Daryl ran. It was a chancy game they were playing now. Not quite the hunted. Not quite the hunters. Not yet. Randy's plan took chutzpah. Lots of it. Each of them, intentionally drawing attention to themselves, and yet hiding. Let them catch a glimpse, here and there. Draw them off, take them out, one by one. He heard Randy's voice, harsh with the fever, the stress, yet so reasonable. Logical. Us or them. That's what it boiled down to. That part of the game Kurt and he abhorred, but was necessary now. They had come to the end of the road, literally. They could not run any more, no where left to go that these people would not follow them. Follow them and...

Daryl flung off his jacket as he ran, tossing it carelessly in a trash can. It would be seen. That was okay. It would be seen, but he wouldn't be. Lead them on. Tease them. Frustrate them. Anger them. Make them careless. Take them down. It had been years since he'd had to do anything like this, but the training had been thorough. He knew what to do. He just didn't want to do it.

He slowed now to a quick walk, mingling in with the crowd. Glanced behind him. Saw the man just entering the disorderly edge of the throng. Daryl slowed further. Thoughtful. The guy was new at this. It was pretty obvious he was looking for someone, as his head turned first one way, then the other, scanning the crowd. That was good, in one way. It would make it easier for Daryl to get rid of him. But it was bad, too. Daryl didn't like the idea of killing someone still wet behind the ears.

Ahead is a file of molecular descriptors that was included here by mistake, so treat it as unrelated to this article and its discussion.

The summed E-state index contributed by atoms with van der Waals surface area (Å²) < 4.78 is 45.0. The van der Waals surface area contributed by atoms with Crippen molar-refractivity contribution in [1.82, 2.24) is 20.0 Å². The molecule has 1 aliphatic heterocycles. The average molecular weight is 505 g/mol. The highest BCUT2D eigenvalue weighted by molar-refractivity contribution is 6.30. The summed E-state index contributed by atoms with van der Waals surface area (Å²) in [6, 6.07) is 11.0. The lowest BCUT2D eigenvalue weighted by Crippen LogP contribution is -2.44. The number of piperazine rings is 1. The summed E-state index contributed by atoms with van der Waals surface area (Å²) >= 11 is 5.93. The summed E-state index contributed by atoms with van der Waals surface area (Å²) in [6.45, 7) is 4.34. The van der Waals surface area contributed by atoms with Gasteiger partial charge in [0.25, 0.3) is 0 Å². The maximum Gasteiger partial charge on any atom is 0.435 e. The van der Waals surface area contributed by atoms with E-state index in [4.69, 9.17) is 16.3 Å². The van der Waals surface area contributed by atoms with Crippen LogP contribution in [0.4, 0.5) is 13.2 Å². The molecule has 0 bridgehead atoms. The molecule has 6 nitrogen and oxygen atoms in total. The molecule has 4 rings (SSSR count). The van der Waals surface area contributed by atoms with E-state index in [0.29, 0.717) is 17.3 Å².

Kurt stopped abruptly at the corner of a concession stand, appearing to browse the hand-chalked menu, watching for anyone hurrying toward him. No one. He started meandering away from the stand, rolling up his sleeves. Casual. Very casual. He kept checking his surroundings, the erstwhile tourist. It took a few minutes before he saw him. Leather jacket carelessly slung over his shoulder, baseball cap, stopping to check out the various stands, watching the mimes perform. The guy wasn't half-bad. Innocently random in his movements. But he moved when Kurt moved, stopped when Kurt stopped. Looked away when Kurt's eyes moved in his direction.

Kurt started looking for his spot. He knew this guy had to have come from the black van; no company cars had been close enough for this early a connection. It gave him pause. He still wasn't sure who these guys were, what their objective was. He sighed to himself. He would have preferred simply to disable their pursuers, but, as Randy had pointed out, that wouldn't put an end to things. Obviously, from their methods earlier, these guys were not averse to violence. And he knew Stockwell's ways, very well. For any of them to have a future, these people had to be dealt with in a conclusive manner.

It really came down to numbers. One man, he could accept. Not willingly, not easily, but he could do that. But he knew it would not end with just the men in the black van. Stockwell's people were here, or would be shortly. And Barish's, too. Sure, some would give up, turn tail when they realized their numbers were dwindling. And hopefully, it would send a message to all their pursuers. Don't fuck with us. Not any more.

Kurt watched the man in the baseball cap. He was good. Actually smiling at the people around him, chit-chatting with them. And yet he kept coming. Instinctively, Kurt knew he would have liked this guy. Too bad. Just too damn bad...


Sam never looked back after sliding out of the van. His leg hurt like hell as he ran, favoring it as best he could. He'd known, from the minute Randy laid out his plan, that losing any assassin would be a matter of finding a place to hide and staying there. There was just no way he could draw someone into a trap and kill them. It would be suicide. So he never looked back, never thought about seeing who was there, or how close. His only hope was finding somewhere they couldn't look.